Shoeing Smith Corporal David Kelly



David Kelly was born on 12 December 1874 at Newtowncrommelin, County Antrim, the first of seven children of farmer Robert Kelly and his wife Mary Jane (nee Swan). Before the turn of the century he moved to Scotland, where he worked as a blacksmith in Cowdenbeath, Fifeshire. In 1901 he fell ill with tuberculosis, spending three months in the Lauriston Royal Infirmary at Edinburgh. After his recovery (although the illness recurred every few years) he returned to blacksmithing, returning home to  marry Elizabeth Jane Kennedy at the Newtowncrommelin Presbyterian Church on 18 July 1907.

The couple had two children in Scotland before returning to Ireland around 1910, where they had another five children over the following eight years. By the time of the 1911 Census the family was living at Craigywarren, County Antrim, David working as a farmer and blacksmith.

Kelly enlisted in the North Irish Horse on 8 February 1916 (No.2107 – later Corps of Hussars No.71697), at the age of 41. He was promoted to shoeing smith the following day and shoeing smith corporal on 3 April.

According to family recollections, Kelly was injured by a kick to the back while unloading a shipment of horses from America, the injury preventing him from being sent on overseas service. This may have been in March 1916, when 900 mules arrived at Belfast from the USA and were unloaded and taken across town by the men from the North Irish Horse depot at Antrim.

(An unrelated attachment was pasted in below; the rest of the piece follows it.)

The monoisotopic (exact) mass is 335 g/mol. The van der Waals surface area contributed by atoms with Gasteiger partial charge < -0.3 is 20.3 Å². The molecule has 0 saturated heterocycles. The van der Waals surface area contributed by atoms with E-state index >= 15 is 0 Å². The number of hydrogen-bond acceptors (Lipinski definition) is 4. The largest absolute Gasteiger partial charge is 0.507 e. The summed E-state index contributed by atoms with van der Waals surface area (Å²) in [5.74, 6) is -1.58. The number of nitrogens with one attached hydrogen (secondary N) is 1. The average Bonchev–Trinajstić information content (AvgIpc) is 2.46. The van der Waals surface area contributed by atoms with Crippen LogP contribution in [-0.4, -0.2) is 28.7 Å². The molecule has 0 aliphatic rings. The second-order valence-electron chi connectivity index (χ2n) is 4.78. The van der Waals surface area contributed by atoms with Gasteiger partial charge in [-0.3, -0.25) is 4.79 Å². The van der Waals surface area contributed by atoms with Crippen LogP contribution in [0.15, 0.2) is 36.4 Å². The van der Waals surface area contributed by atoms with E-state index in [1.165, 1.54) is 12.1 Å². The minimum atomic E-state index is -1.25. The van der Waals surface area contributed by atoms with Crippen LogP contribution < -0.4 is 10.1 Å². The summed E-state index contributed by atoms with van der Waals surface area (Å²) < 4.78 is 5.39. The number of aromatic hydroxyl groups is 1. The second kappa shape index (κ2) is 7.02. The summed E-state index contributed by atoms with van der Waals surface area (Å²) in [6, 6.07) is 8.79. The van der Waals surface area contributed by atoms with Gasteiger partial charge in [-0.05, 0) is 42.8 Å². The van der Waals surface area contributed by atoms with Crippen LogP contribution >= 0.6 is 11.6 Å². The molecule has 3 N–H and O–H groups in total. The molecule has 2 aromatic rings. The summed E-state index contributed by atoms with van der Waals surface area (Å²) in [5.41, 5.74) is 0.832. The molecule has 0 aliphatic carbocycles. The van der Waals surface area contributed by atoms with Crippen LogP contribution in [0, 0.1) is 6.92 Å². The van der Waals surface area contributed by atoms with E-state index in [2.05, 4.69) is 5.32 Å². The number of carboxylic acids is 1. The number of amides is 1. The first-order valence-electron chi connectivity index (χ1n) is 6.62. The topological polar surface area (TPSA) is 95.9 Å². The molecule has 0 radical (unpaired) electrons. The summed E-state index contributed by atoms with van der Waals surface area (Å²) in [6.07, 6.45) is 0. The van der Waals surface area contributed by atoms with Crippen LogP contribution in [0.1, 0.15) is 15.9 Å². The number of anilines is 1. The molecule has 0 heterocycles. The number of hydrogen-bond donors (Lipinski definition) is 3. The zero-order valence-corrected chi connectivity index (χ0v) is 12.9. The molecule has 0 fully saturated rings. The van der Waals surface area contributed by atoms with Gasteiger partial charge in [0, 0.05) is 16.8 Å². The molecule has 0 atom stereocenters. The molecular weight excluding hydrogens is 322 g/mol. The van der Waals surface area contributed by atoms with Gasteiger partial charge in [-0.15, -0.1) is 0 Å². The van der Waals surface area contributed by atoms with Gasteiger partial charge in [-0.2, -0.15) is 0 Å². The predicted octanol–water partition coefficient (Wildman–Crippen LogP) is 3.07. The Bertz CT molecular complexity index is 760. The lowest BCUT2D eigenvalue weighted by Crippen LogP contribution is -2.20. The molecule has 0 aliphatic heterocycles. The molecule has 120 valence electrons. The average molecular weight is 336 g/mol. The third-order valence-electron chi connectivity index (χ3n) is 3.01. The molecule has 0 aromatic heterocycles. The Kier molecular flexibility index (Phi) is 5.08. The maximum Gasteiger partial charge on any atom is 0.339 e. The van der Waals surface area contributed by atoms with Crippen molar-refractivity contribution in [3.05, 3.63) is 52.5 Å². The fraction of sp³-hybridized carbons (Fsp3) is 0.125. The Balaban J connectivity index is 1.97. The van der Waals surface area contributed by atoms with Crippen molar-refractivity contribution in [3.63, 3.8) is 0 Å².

On 19 January 1918 he was transferred to the Royal Flying Corps. This became the Royal Air Force on 1 April 1918, and Kelly was issued No.133070 with the rank of corporal mechanic. He was posted to No.19 Training Depot Station.

Following a recurrence of the tuberculosis, Kelly was admitted to the Military Hospital at Fermoy, reported to be "pale weak thin & delicate looking." By 18 June, however, "his general health has improved while here & he is now fit for operation." After treatment at Cork he was transferred to the Military Hospital at the Curragh.

On 19 December 1918 Kelly was discharged, being no longer physically fit for military service (paragraph 392 xvi King's Regulations), and was awarded a pension. He returned to Scotland, where he lived in Queen Street, Glasgow. The illness persisted, however, and he died in the Bellahouston Military Hospital in Glasgow in 1926.


My thanks to Harry Hume for making available this image and some of the information above.